The Struggle is Real

“In the same way, faith by itself, if it is not accompanied by action, is dead.” (James 2:17)

In the 1600’s philosopher and mathematician Pascal wrote that the human heart has a “God-shaped” hole in it, and that throughout life we discover and use different vices to fill this hole (ie: alcohol, relationships, work, etc.) He argued that this is the root of much suffering, and that the only way to fill the hole was through a relationship our creator.

This makes me think of a scene in the movie The American President. There is scene where two of the president’s staff members (Michael J. Fox and Martin Sheen) are strategizing with the president prior to the State of the Union address. In the scene, Michael J. Fox argues that people “want leadership. They’re so thirsty for it, they’ll crawl through the desert towards a mirage and when they discover there is no water, they’ll drink the sand.” The president (played by Michael Douglas) turns this around to say, “People don’t drink the sand because they’re thirsty. They drink the sand because they don’t know the difference.

I think the same sand/water analogy describes the “God-shaped hole” Pascal referred to. In fact, this same analogy could be used to distinguish between religion and faith.

Not to get two controversial in your Tuesday afternoon devotion, but I do think there is a difference between religion and faith. Merriam-Webster defines “religion” as “a set or institutionalize system of attitudes, beliefs, and practices.” “Faith” on the other hand is defined as “something that is believed, especially with strong conviction.

There is a story in the Bible that I think defines faith a little better. It’s the one from Genesis, where Jacob is moving his family across Jabbok River. By the time he’s moved his wives, servants, and 11 children, night has fallen and Jacob spends that night alone on the other bank from where his family is sleeping. And while he’s alone… “a man wrestled with him till daybreak. When the man saw that he could not overpower him, he touched the socket of Jacob’s hip so that his hip was wrenched as he wrestled with the man. Then the man said, ‘Let me go, for it is daybreak.’ But Jacob replied, ‘I will not let you go unless you bless me.’ The man asked him, ‘What is your name?’ ‘Jacob,’ he answered. Then the man said, ‘Your name will no longer be Jacob, but Israel, because you have struggled with God and with humans and you have overcome.’” (Genesis 32:24-28).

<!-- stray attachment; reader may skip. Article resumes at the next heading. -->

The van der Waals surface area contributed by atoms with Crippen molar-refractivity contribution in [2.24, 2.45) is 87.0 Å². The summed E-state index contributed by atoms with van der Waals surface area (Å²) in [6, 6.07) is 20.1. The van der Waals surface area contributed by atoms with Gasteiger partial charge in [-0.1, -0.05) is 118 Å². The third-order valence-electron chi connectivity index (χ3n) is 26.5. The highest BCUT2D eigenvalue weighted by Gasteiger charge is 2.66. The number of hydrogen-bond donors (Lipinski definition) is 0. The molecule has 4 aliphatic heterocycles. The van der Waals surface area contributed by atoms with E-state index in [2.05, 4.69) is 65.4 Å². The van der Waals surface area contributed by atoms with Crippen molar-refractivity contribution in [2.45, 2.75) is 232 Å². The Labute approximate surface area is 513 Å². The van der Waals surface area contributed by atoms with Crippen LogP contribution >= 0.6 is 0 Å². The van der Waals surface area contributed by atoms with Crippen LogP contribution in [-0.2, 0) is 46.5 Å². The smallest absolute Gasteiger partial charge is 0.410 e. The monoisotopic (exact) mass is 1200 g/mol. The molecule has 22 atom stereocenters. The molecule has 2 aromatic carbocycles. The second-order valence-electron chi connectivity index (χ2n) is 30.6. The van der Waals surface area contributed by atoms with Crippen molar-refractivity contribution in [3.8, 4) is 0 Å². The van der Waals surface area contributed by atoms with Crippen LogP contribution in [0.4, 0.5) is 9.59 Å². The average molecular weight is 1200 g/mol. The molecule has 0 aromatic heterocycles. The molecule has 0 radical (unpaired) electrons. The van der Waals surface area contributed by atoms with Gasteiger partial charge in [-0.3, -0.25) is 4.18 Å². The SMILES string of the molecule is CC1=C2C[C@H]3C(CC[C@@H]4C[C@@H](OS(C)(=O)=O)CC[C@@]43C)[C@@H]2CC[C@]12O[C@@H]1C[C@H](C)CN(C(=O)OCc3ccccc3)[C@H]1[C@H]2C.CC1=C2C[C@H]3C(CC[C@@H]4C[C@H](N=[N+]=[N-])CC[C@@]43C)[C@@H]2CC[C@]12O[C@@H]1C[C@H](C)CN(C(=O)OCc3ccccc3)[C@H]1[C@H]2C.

You have struggled with God and with humans and you have overcome.

I struggle with lots of things.

  • I struggle with why some relationships heal while others fall apart.
  • I struggle with why such global conflict can break out over such simple disagreements.
  • I struggle with trying to understand the patterns of self-destruction our loved ones choose.
  • I struggle with bad things happening to good people and good things happening to bad people.
  • I struggle with the fact that the UN recognizes over 900 deity based religions in the world—all of which presumably teach doctrines of love, hope, peace, forgiveness, etc—and yet these ideals are still so scarce in our world.

For me, faith is the struggle. Religion teaches us what to believe (and that’s important too) but faith is the willingness to act on it. It’s the willingness to see beyond the pain of this moment. It’s the willingness to believe people can change. It’s the willingness to love or to forgive one more time. It’s the willingness to admit we don’t have all the answers but we are doing the best we can with what we know.

In returning to Pascal’s “God-shaped” hole, religion teaches us about the hole; with faith, we stop trying to fill the hole. Instead, we acknowledge the hole, we dive into the voids of our lives, and we discover that God is there, struggling and wrestling with us.

Zach Herzog

No comments (Add your own)

Add a New Comment


Comment Guidelines: No HTML is allowed. Off-topic or inappropriate comments will be edited or deleted. Thanks.